LEBANON — The first solar array of its kind at a manufactured home community in New Hampshire will be unveiled during a ribbon cutting ceremony on Nov. 28. The solar project will benefit the Resident Owned Community (ROC) of Mascoma Meadows, one of dozens of ROCs across the state. The power generated by the array enables each of the participating cooperative's low and moderate-income households to reduce their carbon footprint and save nearly $240 each year. In addition, participating recipients are eligible for energy efficiency and weatherization measures from Liberty Utilities.
The 132.48-kilowatt ground-mounted array was installed by ReVision Energy on land donated to the cooperative by the neighboring Abundant Life Church of God. The array includes 384 solar panels and is forecast to produce 176,507-kilowatt hours of electricity each year. The clean energy generated by the array will offset 185,862 pounds of carbon pollution each year, which is equivalent to the carbon sequestered by 99 acres of forests or 92,238 pounds of coal burned.
The project's cost is covered in part by a grant from the Renewable Energy Fund managed by the New Hampshire Public Utilities Commission (PUC). In July 2017 the New Hampshire legislature passed SB129, ordering 15 percent of the Renewable Energy Fund be dedicated to and directly benefit low to moderate-income New Hampshire residents.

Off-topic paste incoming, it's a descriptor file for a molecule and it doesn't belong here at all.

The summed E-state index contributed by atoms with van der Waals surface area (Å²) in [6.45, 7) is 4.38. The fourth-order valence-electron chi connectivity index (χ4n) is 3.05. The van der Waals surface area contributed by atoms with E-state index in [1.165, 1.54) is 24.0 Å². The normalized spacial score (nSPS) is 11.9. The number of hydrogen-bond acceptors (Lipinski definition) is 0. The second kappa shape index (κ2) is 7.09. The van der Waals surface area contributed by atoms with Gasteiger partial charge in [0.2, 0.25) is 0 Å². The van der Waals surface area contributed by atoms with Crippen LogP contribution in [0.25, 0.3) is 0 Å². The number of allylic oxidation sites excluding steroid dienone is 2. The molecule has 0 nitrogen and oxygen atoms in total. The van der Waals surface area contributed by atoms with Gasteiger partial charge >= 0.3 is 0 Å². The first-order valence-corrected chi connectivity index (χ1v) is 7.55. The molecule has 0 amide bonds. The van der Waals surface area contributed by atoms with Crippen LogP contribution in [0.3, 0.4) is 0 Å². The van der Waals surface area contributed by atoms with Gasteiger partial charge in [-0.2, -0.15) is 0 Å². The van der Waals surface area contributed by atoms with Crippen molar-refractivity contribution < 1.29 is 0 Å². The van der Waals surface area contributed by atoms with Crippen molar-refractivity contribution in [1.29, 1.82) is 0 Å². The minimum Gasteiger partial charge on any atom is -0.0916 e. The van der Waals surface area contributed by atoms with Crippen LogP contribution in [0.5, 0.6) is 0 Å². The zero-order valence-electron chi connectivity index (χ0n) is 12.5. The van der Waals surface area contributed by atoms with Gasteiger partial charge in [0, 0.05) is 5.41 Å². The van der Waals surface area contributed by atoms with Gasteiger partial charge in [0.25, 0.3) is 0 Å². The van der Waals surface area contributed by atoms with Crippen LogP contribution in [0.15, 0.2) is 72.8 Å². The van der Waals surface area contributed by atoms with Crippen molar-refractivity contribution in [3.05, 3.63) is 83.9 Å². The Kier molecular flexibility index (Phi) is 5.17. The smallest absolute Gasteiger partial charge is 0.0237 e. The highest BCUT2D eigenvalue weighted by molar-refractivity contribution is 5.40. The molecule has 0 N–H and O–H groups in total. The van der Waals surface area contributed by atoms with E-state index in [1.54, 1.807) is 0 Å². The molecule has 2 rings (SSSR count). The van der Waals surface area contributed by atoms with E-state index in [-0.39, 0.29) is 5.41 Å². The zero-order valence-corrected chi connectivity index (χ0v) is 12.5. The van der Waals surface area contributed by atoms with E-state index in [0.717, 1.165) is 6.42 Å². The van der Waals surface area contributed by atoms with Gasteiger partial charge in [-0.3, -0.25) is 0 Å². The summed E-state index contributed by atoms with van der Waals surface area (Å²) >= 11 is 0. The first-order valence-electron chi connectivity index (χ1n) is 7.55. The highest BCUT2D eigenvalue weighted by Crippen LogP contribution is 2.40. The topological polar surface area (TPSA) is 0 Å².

Individually, these residents cannot access federal incentives, but the Mascoma Meadows Cooperative leverages federal solar investment tax credits by working through a Power Purchase Agreement (PPA) with aReVision Solar Impact Partner (RSIP), an innovative impact investing fund launched this year by ReVision Energy. The PPA enables Mascoma Meadows to access the long-term economic and environmental benefits of solar electricity while providing an opportunity for an investor to finance a project that aligns with their values.
Mascoma Meadows Cooperative hosts the solar array and will receive the funds from the Liberty Utilities net metering program to pay the PPA costs and to reduce lot rents for their residents. After five years, the cooperative may purchase the array at a discount with financing from the New Hampshire Community Loan Fund.
The cooperative structure of ROCs provides an opportunity for low to moderate-income community solar projects because it enables a single representative entity that engages with developers and investors on behalf of the community. Vermont Law School's Energy Clinic along with funding support from the James Trust Foundation is facilitating low-income solar access by turning the success of the Mascoma Meadows pilot project into a model that can work for more of the 124 ROCs in New Hampshire and throughout the nation.
"The model developed for Mascoma Meadows helps break some of the barriers to lower-income residents owning solar,” said Christa Shute, Vermont Law School’s Energy Fellow for Climate Justice. “The VLS Energy Clinic looks forward to finding the next ROC to benefit from community-owned solar.”
The project was coordinated with assistance from the New Hampshire Community Loan Fund along with contributions and pro bono work from attorney Elijah Emerson of Primmer, Piper, Eggleston & Cramerand Vermont Law School’s Energy Clinic.